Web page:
Writer Paddy Chayefsky gets much of the credit for the success of NETWORK, and rightfully so. The script is a work of art, and brought him one of his three Oscars. The other two were MARTY (1955) and THE HOSPITAL (1971), making him one of only five three-time writing winners. He also wrote cult favorite ALTERED STATES (novel and screenplay) and adapted PAINT YOUR WAGON (1969) for the screen. Mr. Chayefsky’s influence can be seen (and especially heard) in the dialogue written by Aaron Sorkin, one of today’s most celebrated writers. Mr. Chayefsky died in 1981 at age 58.

The film won 4 Oscars (Actor, Actress, Supporting Actress, Original Screenplay) and was nominated for six others. The 3 acting wins tie it for most ever with A STREETCAR NAMED DESIRE (1951), and it’s the only movie to date with 5 acting nominations. It’s also highly probable that NETWORK is the only film where the Best Actor and Best Actress don’t share any screen time together. Owen Roizman was nominated for Cinematography, and his other nominations include THE EXORCIST (1973), TOOTSIE (1982), WYATT EARP (1994) and THE FRENCH CONNECTION (1971) … that’s right, he filmed the infamous car chase scene. Alan Heim was nominated for Editing, an Oscar he would later win for ALL THAT JAZZ (1979).

Relevant seems too weak as a description to make the point of how the film’s message stands up today. Television should be a vehicle that informs and educates instead of serving up drivel like dating and quirky personality shows. Of course entertainment is an important piece of the puzzle, but we shouldn’t end up holding an empty bag. One of the final scenes in the film highlights the lack of scruples from the executive team. A final decision is made that at first seems over-the-top, but is it really so hard to believe? Howard Beale is a man who has lost, or is losing, his mind – but the network milks him until that cash cow is dry. We can’t help but note the themes that still hit home today: corporate and personal greed, ambition, grief, mismatched relationships, the misuse of power, the willingness to sit back and accept, and the fear of life with no purpose.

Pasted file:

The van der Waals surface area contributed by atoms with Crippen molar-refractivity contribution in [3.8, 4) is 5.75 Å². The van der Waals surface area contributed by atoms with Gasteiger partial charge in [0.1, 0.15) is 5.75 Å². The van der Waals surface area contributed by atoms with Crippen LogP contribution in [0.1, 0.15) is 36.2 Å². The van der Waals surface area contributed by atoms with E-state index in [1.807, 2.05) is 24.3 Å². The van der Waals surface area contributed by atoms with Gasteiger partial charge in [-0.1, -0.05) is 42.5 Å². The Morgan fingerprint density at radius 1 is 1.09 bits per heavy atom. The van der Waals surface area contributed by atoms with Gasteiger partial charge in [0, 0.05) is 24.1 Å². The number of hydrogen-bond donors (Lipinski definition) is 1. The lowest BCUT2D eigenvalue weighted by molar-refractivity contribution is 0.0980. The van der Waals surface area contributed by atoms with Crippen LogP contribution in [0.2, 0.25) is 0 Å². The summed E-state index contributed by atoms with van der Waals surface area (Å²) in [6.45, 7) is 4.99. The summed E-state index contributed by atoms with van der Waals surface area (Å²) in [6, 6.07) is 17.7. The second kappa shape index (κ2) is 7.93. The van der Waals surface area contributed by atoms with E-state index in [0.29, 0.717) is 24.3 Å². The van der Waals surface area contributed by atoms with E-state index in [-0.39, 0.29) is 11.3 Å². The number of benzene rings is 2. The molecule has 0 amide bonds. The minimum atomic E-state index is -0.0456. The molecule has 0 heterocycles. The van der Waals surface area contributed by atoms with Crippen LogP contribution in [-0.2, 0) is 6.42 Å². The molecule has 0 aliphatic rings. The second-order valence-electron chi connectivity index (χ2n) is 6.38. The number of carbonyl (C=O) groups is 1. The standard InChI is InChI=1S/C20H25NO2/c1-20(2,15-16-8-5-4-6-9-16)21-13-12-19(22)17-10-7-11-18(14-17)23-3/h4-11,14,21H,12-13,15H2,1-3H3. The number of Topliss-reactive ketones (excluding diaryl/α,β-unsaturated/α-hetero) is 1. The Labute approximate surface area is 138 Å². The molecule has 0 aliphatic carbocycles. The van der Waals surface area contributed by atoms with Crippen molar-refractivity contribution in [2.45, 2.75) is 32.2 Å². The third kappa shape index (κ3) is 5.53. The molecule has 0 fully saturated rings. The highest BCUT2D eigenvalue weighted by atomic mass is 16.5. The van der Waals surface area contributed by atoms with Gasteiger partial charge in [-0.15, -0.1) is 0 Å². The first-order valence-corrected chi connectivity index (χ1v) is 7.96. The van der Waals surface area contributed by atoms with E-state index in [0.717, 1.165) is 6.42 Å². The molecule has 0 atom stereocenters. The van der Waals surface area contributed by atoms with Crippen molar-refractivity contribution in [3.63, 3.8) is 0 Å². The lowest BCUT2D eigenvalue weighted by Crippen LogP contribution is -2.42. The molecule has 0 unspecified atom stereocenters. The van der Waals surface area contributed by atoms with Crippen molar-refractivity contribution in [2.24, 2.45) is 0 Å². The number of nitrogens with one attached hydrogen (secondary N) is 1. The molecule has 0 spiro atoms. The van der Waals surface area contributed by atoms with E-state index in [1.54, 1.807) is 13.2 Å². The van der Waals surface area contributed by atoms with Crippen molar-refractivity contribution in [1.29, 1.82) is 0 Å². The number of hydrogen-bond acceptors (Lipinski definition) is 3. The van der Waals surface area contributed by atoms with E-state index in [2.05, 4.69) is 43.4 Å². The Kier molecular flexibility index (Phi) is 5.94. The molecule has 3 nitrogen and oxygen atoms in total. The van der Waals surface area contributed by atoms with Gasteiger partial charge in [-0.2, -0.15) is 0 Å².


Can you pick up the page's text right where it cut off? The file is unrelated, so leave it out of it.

ROCKY was the only 1976 film to eclipse $100 million at the box office, and in addition to the other Oscar nominated films listed in the first paragraph, 1976 also blessed us with horror classics CARRIE and THE OMEN, thrillers like MARATHON MAN (“Is it safe?”) and KING KONG (Jessica Lange and Jeff Bridges), BOUND FOR GLORY (the 5th Best Picture nominee) and Barbra Streisand’s A STAR IS BORN, comedy classics BAD NEWS BEARS and THE PINK PANTHER STRIKES AGAIN, and Alfred Hitchcock’s final film, FAMILY PLOT. 1976 was also the year we lost Agatha Christie, Busby Berkeley, Howard Hughes, Fritz Lang, Dalton Trumbo, Alastair Sim, and Sal Mineo (a still unsolved murder). Forty-three years later, NETWORK lives on as a lesson we have yet to learn.

***NOTE: another thing to notice is the natural teeth of Faye Dunaway, Robert Duvall and Peter Finch. Comparing it to the blindingly bright pearly whites of today’s actors provides quite the contrast.

watch the trailer:

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WIDOWS (2018)

November 15, 2018

 Greetings again from the darkness. Woman power. Black power. Racist old white men. Corrupt politicians. Abusive husbands. Cheating white husbands. Racist cops. Men are bad. Women are strong and good. If a filmmaker were to blend all of these stereotypes into a single movie, then as movie goers we should expect an ultra-talented filmmaker like Steve McQueen to go beyond conventional genre. Unfortunately, a nice twist on the heist movie formula from Lynda La Plante’s novel turns into predictability that whips us with societal clichés posing as societal insight.

I seem to be one of the few not raving about this movie. Hey it has the director behind  Best Picture Oscar winner 12 YEARS A SLAVE (Mr. McQueen),  a screenplay he co-wrote with Gillian Flynn (GONE GIRL) from the aforementioned novel by Lynda La Plante, and a deep and talented cast of popular actors. It ticks every box and it’s likely to be a crowd-pleaser, despite my disappointment. Every spot where I expected intrigue, the film instead delivered yet another eye-roll and easy-to-spot twist with a cultural lesson. Each of the actors does tremendous work, it just happens to be with material they could perform in their sleep.

It’s the kind of film where audience members talk to the screen – and it plays like that’s the desired reaction. This is the 4th generation of the source material, including 3 previous TV mini-series (1983, 1985, 2002). It makes sense that this material would be better suited to multiple episodes, rather than hurried through 2 hours. There are too many characters who get short-changed, and so little time to let the personalities breathe and grow. But this is about delivering as many messages as possible.